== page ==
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TSA To Stop Using Airport X-Ray Scanners That Produce Image Of A Naked Body
By Eddy Metcalf

January 20, 2013 - The Transportation Security Administration (TSA) reported on Friday that is will discontinue the use of the full-body scanners that produce naked like body images at TSA airport check points by June 2013. 

TSA reported it is pulling the machines for use because the company, Rapiscan Systems which manufactures the Backscatter X-ray system the Rapiscan Secure 1000 SP is unable to produce computer software that would turn the almost nude like images into stick-like figures that TSA personnel would view rather than a nude picture of airport passengers. 

These machines were installed as an alternative to personal searches at airport and other security checkpoints easily penetrating clothing to reveal concealed weapons. In one TSA trial, 79 percent of the public opted to try backscatter over the traditional pat-down in secondary screening. 

Over the passed several months the TSA has come under fire by the ACLU, Electronic Privacy Information Center, passengers and congress over the Rapiscan Systems Backscatter X-ray system because TSA personnel in some instances have abused the use of naked like body images the machines produce of airport passengers screened. The ACLU refers to backscatter x-rays as a "virtual strip search".


In addition the use of these machines has raises privacy concerns about what is seen by the person viewing the scan. Some worry that viewing the image violates confidential medical information, such as the fact a passenger uses a colostomy bag, has a missing limb or wears a prosthesis, or is transgender. 

The TSA will continue to use full-body scanners as long as the scanners do not produce an naked body like image. At present the TSA has 174 Rapiscan machines in use.  

In a statement by TSA it said "TSA has strict requirements that all vendors must meet for security effectiveness and efficiency. Due to its inability (Rapiscan) to deploy non-imaging automated target recognition software TSA has terminated its contract with Rapiscan."



In a statement released by Rapiscan (OSI Systems, Inc.) it said “Rapiscan Systems, its Security division, has reached an agreement with the U.S. Transportation Security Administration (TSA) regarding the Rapiscan Secure 1000SP Advanced Imaging Technology (AIT) systems and Automated Target Recognition (ATR) software. The agreement relates to the contract underlying the issues raised in a 'show cause' letter delivered to the Company by the TSA on November 9, 2012”.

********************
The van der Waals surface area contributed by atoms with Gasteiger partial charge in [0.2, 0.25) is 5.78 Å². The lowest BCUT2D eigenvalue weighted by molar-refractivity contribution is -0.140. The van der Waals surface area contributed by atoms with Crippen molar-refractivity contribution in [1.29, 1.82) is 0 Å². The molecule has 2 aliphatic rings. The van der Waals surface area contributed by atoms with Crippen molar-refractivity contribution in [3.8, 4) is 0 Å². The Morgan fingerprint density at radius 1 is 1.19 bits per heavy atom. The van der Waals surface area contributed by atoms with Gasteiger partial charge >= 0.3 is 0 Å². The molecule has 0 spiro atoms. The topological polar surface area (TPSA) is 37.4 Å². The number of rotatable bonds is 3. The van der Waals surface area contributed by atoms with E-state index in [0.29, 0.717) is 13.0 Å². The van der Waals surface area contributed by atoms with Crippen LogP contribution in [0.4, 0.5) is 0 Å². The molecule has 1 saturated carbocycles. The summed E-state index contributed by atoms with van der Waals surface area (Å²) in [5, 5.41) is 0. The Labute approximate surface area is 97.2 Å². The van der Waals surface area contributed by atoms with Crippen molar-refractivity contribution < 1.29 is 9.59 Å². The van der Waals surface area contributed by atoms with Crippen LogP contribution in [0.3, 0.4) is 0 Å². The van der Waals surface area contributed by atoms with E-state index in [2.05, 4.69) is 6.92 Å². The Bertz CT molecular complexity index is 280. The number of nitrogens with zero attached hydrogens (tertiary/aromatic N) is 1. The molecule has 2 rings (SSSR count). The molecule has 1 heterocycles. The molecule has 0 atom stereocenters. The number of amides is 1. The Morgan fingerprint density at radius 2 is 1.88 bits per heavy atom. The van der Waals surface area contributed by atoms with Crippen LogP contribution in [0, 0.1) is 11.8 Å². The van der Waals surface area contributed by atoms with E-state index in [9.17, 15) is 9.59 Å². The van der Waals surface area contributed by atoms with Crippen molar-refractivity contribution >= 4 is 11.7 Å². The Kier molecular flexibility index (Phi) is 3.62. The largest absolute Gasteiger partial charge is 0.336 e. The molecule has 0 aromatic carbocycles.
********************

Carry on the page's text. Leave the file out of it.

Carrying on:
“We are pleased to reach a mutually satisfactory agreement with the TSA,” OSI Systems President and CEO, Deepak Chopra, commented. “We have had a close working relationship with TSA and its predecessor agencies for the better part of two decades, during which time we have together pioneered many of the transportation security technologies in use today.  As we continue that relationship, we look forward to continuing to provide leading-edge technologies and services to the TSA.” 

Under the terms of the agreement, Rapiscan and TSA determined that the Secure 1000SP, would not be ready to meet the next level of ATR software by the congressionally mandated June 2013 deadline. As the Secure 1000SP has been operated by TSA as an effective imaging system, TSA plans to deploy these systems, with Rapiscan’s assistance, to U.S. government agencies that already rely on the Secure 1000 product line or can enhance their security programs with the Secure 1000SP. The agreement enables the U.S. government to continue to benefit from the investments made by TSA, while allowing TSA to meet the congressional ATR mandate. The agreement results in the mutually-agreed conclusion of ATR software development for the Secure 1000SP, but continues Rapiscan’s overall contract with TSA for AIT systems.

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